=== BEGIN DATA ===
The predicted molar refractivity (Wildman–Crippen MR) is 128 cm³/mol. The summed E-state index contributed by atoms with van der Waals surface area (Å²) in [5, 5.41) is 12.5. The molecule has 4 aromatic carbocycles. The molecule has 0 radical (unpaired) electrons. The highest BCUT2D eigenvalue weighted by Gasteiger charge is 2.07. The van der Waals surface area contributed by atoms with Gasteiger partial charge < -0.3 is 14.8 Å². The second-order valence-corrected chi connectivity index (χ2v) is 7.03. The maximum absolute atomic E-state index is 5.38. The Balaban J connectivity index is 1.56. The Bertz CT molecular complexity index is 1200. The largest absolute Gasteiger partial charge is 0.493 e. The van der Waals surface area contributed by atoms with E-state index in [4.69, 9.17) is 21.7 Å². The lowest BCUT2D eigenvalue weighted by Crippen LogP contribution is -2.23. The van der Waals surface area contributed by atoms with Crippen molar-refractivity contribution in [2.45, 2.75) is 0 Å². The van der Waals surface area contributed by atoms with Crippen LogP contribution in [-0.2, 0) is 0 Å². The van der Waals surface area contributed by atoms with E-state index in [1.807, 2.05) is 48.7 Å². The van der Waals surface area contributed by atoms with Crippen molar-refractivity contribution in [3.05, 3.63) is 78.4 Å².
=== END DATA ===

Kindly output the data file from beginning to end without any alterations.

The predicted molar refractivity (Wildman–Crippen MR) is 128 cm³/mol. The summed E-state index contributed by atoms with van der Waals surface area (Å²) in [5, 5.41) is 12.5. The molecule has 4 aromatic carbocycles. The molecule has 0 radical (unpaired) electrons. The highest BCUT2D eigenvalue weighted by Gasteiger charge is 2.07. The van der Waals surface area contributed by atoms with Gasteiger partial charge < -0.3 is 14.8 Å². The second-order valence-corrected chi connectivity index (χ2v) is 7.03. The maximum absolute atomic E-state index is 5.38. The Balaban J connectivity index is 1.56. The Bertz CT molecular complexity index is 1200. The largest absolute Gasteiger partial charge is 0.493 e. The van der Waals surface area contributed by atoms with E-state index in [4.69, 9.17) is 21.7 Å². The lowest BCUT2D eigenvalue weighted by Crippen LogP contribution is -2.23. The van der Waals surface area contributed by atoms with Crippen molar-refractivity contribution in [2.45, 2.75) is 0 Å². The van der Waals surface area contributed by atoms with Crippen LogP contribution in [-0.2, 0) is 0 Å². The van der Waals surface area contributed by atoms with E-state index in [1.807, 2.05) is 48.7 Å². The van der Waals surface area contributed by atoms with Crippen molar-refractivity contribution in [3.05, 3.63) is 78.4 Å².